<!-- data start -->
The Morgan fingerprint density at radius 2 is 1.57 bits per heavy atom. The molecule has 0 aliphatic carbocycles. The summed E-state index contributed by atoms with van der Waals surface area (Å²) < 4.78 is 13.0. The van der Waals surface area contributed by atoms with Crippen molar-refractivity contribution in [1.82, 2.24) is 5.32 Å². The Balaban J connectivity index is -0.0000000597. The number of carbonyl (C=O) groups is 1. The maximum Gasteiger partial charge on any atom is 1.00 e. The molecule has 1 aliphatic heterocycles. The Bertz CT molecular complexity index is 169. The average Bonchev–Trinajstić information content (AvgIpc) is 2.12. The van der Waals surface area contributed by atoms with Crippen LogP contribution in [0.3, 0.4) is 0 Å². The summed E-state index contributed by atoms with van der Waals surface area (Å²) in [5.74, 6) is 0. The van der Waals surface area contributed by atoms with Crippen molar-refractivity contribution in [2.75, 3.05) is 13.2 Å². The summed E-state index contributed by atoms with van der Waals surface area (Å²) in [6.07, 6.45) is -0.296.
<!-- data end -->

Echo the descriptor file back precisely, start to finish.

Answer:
The Morgan fingerprint density at radius 2 is 1.57 bits per heavy atom. The molecule has 0 aliphatic carbocycles. The summed E-state index contributed by atoms with van der Waals surface area (Å²) < 4.78 is 13.0. The van der Waals surface area contributed by atoms with Crippen molar-refractivity contribution in [1.82, 2.24) is 5.32 Å². The Balaban J connectivity index is -0.0000000597. The number of carbonyl (C=O) groups is 1. The maximum Gasteiger partial charge on any atom is 1.00 e. The molecule has 1 aliphatic heterocycles. The Bertz CT molecular complexity index is 169. The average Bonchev–Trinajstić information content (AvgIpc) is 2.12. The van der Waals surface area contributed by atoms with Crippen LogP contribution in [0.3, 0.4) is 0 Å². The summed E-state index contributed by atoms with van der Waals surface area (Å²) in [5.74, 6) is 0. The van der Waals surface area contributed by atoms with Crippen molar-refractivity contribution in [2.75, 3.05) is 13.2 Å². The summed E-state index contributed by atoms with van der Waals surface area (Å²) in [6.07, 6.45) is -0.296.